Sometimes moving to a completely new place is not enough of an adventure. Just ask Dr. Sarah Stanley, founder of Ornaments to Remember. A move to Hawaii was certainly an exciting change, but she wanted more excitement and glass ornaments with an aloha touch have filled the bill.
Stanley received her doctorate from UCLA in the late eighties with the original aspirations of being a school superintendent somewhere in the south. But plans change and she wound up working in the education field in the Los Angeles area. Stanley's passion for kids comes through when she talks about parents and teachers working together for the betterment of children. Her dream is to see the day parents can go into the school and ask for help with their children. At one point Stanley worked on developing 90 second news segments with tips for parents on working with and helping their children in school. She hopes one day to see a similar program implemented and used as public service announcements on television programs, preferably the morning news shows. This is still her strongest passion and is why the long term mission for Ornaments to Remember is to be a revenue stream for The Learning Community, a nonprofit foundation to help schools and families work together on behalf of children.
Stanley has traveled worldwide in her education work and it was during a business trip in Germany that she decided to find out more about the glass ornaments she loved. She knew that German ornaments were the among the best in the world and started to explore the glass ornament companies.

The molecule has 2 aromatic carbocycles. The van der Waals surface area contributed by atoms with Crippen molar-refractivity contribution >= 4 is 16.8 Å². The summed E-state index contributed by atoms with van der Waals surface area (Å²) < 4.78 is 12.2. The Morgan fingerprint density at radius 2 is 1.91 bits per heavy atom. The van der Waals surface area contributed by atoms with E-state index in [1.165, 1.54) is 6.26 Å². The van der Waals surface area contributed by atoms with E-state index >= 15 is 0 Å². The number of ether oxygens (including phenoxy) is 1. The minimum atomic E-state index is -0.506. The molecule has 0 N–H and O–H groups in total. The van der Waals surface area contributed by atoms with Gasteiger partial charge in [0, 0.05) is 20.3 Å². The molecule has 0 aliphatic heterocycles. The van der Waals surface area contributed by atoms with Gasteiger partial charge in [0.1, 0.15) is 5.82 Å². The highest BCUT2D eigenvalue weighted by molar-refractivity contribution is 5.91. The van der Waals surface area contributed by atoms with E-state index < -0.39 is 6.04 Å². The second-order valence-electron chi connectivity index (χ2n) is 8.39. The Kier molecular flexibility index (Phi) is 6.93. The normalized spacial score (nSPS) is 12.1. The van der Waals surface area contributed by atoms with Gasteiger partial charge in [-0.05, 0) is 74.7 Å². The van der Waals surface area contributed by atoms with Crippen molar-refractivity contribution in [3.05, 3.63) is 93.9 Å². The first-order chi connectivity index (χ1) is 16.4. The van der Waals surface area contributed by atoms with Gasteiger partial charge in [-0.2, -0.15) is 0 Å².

Her idea was to come up with a quality piece of glass, an ornament that visitors to Hawaii could take home with them. One that would help them remember their vacation and adventures -- a fun time in their lives. And she certainly came up with some beauties that typify the aloha spirit. Jams, t-shirts with fantastic designs painted on them, colorful luggage tags, aloha shirts, shaved ice and even a Santa wearing a hula skirt Santa.
But it all started with an ornament that Stanley felt would be most meaningful to people -- an Island Hula girl. This quickly sold out and her customers suggested that perhaps a Hula girl should represent each of the islands, and soon six more Hula girls represented each of the Islands.